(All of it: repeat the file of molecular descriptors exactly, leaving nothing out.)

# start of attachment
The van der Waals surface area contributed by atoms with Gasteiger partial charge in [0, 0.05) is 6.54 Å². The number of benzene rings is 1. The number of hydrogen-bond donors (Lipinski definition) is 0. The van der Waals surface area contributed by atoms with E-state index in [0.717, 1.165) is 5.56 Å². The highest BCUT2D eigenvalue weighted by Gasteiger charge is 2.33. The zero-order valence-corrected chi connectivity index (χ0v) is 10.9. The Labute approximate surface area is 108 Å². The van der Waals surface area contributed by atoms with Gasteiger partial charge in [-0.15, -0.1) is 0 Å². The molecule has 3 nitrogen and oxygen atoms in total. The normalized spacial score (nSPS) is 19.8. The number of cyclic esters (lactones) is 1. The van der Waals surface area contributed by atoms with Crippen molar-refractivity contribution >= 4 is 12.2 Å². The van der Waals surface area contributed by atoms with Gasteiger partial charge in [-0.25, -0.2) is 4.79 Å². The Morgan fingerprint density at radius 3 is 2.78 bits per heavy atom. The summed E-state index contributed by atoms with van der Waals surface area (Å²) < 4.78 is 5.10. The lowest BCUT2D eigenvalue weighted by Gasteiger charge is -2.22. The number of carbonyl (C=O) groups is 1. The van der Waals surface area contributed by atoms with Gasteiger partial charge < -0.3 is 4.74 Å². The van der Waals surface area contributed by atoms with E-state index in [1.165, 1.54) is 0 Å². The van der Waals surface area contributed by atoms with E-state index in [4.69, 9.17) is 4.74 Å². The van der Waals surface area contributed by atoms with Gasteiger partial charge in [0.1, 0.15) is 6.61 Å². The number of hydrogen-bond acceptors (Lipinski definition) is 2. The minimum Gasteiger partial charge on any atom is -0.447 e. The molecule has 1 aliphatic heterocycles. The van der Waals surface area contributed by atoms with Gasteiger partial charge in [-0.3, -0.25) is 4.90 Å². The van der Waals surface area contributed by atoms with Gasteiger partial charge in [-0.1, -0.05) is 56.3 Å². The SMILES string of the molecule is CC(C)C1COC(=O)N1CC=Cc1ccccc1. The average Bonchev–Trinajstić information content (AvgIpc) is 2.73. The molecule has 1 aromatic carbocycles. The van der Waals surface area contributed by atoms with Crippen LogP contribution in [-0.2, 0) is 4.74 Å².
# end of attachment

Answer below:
The van der Waals surface area contributed by atoms with Gasteiger partial charge in [0, 0.05) is 6.54 Å². The number of benzene rings is 1. The number of hydrogen-bond donors (Lipinski definition) is 0. The van der Waals surface area contributed by atoms with E-state index in [0.717, 1.165) is 5.56 Å². The highest BCUT2D eigenvalue weighted by Gasteiger charge is 2.33. The zero-order valence-corrected chi connectivity index (χ0v) is 10.9. The Labute approximate surface area is 108 Å². The van der Waals surface area contributed by atoms with Gasteiger partial charge in [-0.15, -0.1) is 0 Å². The molecule has 3 nitrogen and oxygen atoms in total. The normalized spacial score (nSPS) is 19.8. The number of cyclic esters (lactones) is 1. The van der Waals surface area contributed by atoms with Crippen molar-refractivity contribution >= 4 is 12.2 Å². The van der Waals surface area contributed by atoms with Gasteiger partial charge in [-0.25, -0.2) is 4.79 Å². The Morgan fingerprint density at radius 3 is 2.78 bits per heavy atom. The summed E-state index contributed by atoms with van der Waals surface area (Å²) < 4.78 is 5.10. The lowest BCUT2D eigenvalue weighted by Gasteiger charge is -2.22. The number of carbonyl (C=O) groups is 1. The van der Waals surface area contributed by atoms with Gasteiger partial charge < -0.3 is 4.74 Å². The van der Waals surface area contributed by atoms with E-state index in [1.165, 1.54) is 0 Å². The van der Waals surface area contributed by atoms with E-state index in [4.69, 9.17) is 4.74 Å². The van der Waals surface area contributed by atoms with Gasteiger partial charge in [0.1, 0.15) is 6.61 Å². The number of hydrogen-bond acceptors (Lipinski definition) is 2. The minimum Gasteiger partial charge on any atom is -0.447 e. The molecule has 1 aliphatic heterocycles. The van der Waals surface area contributed by atoms with Gasteiger partial charge in [-0.3, -0.25) is 4.90 Å². The van der Waals surface area contributed by atoms with Gasteiger partial charge in [-0.1, -0.05) is 56.3 Å². The SMILES string of the molecule is CC(C)C1COC(=O)N1CC=Cc1ccccc1. The average Bonchev–Trinajstić information content (AvgIpc) is 2.73. The molecule has 1 aromatic carbocycles. The van der Waals surface area contributed by atoms with Crippen LogP contribution in [-0.2, 0) is 4.74 Å².